Huawei has just been in the laptop game for a couple of years currently, however following up on the accomplishment of a system like the MateBook X Pro, Huawei is extending its scratch pad portfolio with the new MateBook 13.
Beginning at $1000 for an Intel Core i5-8265U CPU, 8GB of RAM, 256GB PCIe SSD and 13-inch 2160 x 1440 touchscreen in spiritualist silver, the MateBook 13 is the organization’s new mainstream laptop pointed solidly at bringing down the new MacBook Air. Like the Matebook X Pro, the MateBook 13 includes an all-aluminum body with styling clearly inspired by what Apple has been improving the situation years.
When I got the chance to play with the MateBook 13 at instructions for CES, a Huawei representative even boasted that weighing in at 2.8 pounds and estimating 0.59-inches thick, the MateBook 13 is both more slim and lighter than the new MacBook Air. In any case, on the grounds that the MateBook doesn’t don the Air’s decreased wedge-molded plan, it doesn’t feel very that thin. Rather, it has an inclination that it’s a lot nearer match to the standard 13-inch MacBook Pro.
That said, Huawei hasn’t gone full Apple clone, as the MateBook holds a conventional chiclet-style keyboard that is more to type on than anything in Apple’s lineup, alongside a handy power button that has worked in fingerprints reader so you can transform on the framework and sign into Windows with a solitary touch.
Inside, Huawei claims it has supported the MateBook 13’s cooling with its new double fan Sharkfin 2.0 cooling framework. Huawei says its fans move 25 percent more air than the blowers on an ordinary PC, which ought to be a major help for any individual who moves up to the MateBook 13’s discretionary $1,300 config which includes a Core i7-8565U CPU, 8GB of RAM, 512GB of SSD stockpiling, and a Nvidia MX150 GPU with 2GB of VRAM.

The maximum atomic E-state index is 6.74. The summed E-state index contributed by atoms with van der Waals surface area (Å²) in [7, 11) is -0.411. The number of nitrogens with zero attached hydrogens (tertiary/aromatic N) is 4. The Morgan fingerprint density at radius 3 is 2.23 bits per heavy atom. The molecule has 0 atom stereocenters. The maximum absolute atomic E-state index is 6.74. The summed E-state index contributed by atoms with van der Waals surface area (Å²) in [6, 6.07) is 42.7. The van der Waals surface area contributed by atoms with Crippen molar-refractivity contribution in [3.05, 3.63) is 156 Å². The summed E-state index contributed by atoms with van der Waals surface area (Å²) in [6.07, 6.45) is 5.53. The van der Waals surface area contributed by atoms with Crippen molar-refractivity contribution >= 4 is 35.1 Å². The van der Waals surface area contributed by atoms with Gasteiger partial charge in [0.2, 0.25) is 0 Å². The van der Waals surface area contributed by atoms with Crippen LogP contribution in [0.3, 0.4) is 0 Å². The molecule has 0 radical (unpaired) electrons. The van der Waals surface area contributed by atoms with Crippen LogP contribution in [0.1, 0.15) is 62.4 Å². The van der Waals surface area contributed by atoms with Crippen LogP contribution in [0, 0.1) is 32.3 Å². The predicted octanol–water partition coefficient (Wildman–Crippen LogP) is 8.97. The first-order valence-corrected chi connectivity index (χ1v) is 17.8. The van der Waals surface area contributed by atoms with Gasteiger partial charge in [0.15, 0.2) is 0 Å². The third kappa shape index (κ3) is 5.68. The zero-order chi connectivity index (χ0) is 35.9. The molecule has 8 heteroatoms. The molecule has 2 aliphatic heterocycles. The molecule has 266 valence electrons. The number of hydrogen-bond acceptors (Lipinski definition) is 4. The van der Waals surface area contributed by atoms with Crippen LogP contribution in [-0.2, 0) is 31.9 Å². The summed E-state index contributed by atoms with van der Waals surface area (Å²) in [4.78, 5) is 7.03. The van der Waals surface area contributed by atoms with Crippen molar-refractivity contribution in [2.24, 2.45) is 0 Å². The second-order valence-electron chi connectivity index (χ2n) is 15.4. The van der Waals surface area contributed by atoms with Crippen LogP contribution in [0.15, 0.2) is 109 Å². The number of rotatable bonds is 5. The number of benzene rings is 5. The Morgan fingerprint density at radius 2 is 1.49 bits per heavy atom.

Some may Question Huawei’s decision just to include two USB-C ports on the MateBook 13, which is somewhat odd thinking about that there was presumably space for more and that MateBook X Pro accompanies one USB-An and USB-C port each. So to compensate for that, each MateBook 13 will come packaged with a MateBook Dock 2 for nothing (that regularly costs around $70), which extends network by means of a USB Type-A, HDMI, Ethernet, and VGA ports.
All in one, the MateBook 13 resembles a strong and progressively moderate option in contrast to one of my most loved PCs of 2018, however, I do have two smallish concerns. The first is that the MateBook 13’s screen is just evaluated at around 300 nits, which is about normal for a $1,000 workstation. When you contrast that with the magnificent splendor, thick 3000 x 2000 goals, and energetic hues you get on the MateBook X Pro’s screen, it’s a bit of frustrating. That screen was effortlessly one of its best highlights. While the MateBook 13’s presentation looks fine, it’s slightly below average.
My second concern is that Huawei rates the MateBook 13’s battery life at just 9.6 hours for the model with Nvidia graphics, or about 10 hours for the standard config. It’s possible that Huawei is just being conservative with its projections, but if those numbers hold true, that means the MateBook 13 might only end up with just mediocre or slightly above average longevity in the real world.
That said, with a release date set for January 29th, we won’t have to wait too long to find out how the MacBook 13 performs for real. And as an alternative to the new MacBook Air, Huawei’s attempt at a mainstream 13-inch laptop with Windows is looking pretty good.